From the Principal’s Desk – 31 May, 2018
This week we were honoured to have the world renowned motivational speaker, Dr John Demartini address our DP2 class and a specially invited group of students from Hout Bay High School (located in Hangberg). In an hour long talk Dr Demartini spoke about visualising your dreams and encouraging students to find a way to go about achieving them.
Some of the most interesting points I took from his talk was the reminder that we need not be “slaves to our past or victims of our situations”. We all have stories and challenges to share but the difference between those that rise above them or those that perpetually remain “stuck” is our attitude and perception on each of these stumbling blocks.
Dr Demartini reminded us that we should see all the things in our path as things that may help us get closer to our goals – to change our attitude of seeing things that happen to us as “not in our way but on the way” to achieving our goals. To not be a “victim of history but rather a master of our own fate”.
I see this all too often in many of our students today – the defeatist attitude that imprisons a person’s ability to “give themselves permission to be great”. Too often they dwell on the things that have happened to them and use them as crutches to not move forward; “I am not good at Mathematics”, “it is the school’s fault that I am not getting good grades”, “My home life is a mess”, “The DP is too hard” etc. Please do not get me wrong, I recognise that some of these issues are real challenges for any child but I am also of the belief that at some point we have to make a choice to pick ourselves up and continue taking those little steps towards achieving our goals. To stay “stuck” serves no one, especially the person who chooses to stay stuck.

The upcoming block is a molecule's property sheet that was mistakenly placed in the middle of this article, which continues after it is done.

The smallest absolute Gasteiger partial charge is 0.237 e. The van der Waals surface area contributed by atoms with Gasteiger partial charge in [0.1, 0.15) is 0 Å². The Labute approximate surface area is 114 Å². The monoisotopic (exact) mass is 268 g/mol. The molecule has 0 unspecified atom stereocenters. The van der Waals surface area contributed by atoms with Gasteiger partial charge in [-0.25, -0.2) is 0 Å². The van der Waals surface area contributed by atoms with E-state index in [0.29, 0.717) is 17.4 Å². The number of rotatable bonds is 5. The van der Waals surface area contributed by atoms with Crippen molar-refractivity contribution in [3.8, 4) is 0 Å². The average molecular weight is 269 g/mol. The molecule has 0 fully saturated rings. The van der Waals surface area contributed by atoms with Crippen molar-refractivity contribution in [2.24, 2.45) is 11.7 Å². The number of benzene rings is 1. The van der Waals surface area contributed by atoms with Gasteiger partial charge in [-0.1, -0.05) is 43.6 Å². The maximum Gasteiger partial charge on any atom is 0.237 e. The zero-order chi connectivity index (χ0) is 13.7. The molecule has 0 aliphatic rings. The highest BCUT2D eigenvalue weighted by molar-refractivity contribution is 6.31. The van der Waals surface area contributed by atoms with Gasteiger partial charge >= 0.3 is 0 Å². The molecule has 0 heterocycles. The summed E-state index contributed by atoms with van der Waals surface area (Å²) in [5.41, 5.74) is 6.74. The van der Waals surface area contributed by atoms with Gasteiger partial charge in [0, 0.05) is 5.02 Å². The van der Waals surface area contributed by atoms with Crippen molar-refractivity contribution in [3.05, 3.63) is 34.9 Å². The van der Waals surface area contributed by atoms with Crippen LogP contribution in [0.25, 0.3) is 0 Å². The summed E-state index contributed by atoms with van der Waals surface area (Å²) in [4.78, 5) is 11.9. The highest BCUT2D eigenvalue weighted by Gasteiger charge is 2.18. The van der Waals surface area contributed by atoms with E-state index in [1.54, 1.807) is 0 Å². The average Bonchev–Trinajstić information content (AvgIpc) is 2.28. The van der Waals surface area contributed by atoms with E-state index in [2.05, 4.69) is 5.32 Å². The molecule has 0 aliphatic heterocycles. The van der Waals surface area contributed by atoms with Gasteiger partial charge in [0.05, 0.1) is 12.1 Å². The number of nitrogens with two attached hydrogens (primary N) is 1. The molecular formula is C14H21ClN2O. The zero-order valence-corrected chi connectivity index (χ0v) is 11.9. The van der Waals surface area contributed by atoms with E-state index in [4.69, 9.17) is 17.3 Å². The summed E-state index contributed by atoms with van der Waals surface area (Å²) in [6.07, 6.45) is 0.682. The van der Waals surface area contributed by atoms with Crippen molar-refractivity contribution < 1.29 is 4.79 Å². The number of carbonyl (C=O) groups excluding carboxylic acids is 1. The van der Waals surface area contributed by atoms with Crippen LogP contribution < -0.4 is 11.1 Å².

Sadly less and less children today are exhibiting signs of resilience and grit – something which will only inhibit their growth and ability to handle bigger issues that will most certainly come their way. We cannot shield them from this but what we can do is make sure our children have the ability to cope with this amazing thing called life.
My sincere hope and wish is that we as a community of parents and educators understand that accountability and creating a space for our children to “fail”, and make mistakes is very important for their personal growth and development. But more importantly – not to remove the consequence (positive or negative) that results from the many choices our children make daily. These natural consequences are what is needed to teach our children how to cope with disappointment, challenges, grief and a myriad of other life lessons that we all need to learn.
Above all, we need to stop making excuses for our children and encourage them to go after their dreams with all the vigour and determination they can muster – full of the knowledge that success is not easy and there is no substitute for hard work and the ability to turn “life’s lemons into lemonade”. They all have it in them if we as the mentors and guides that assist them, give them the opportunities and consequences to achieve it!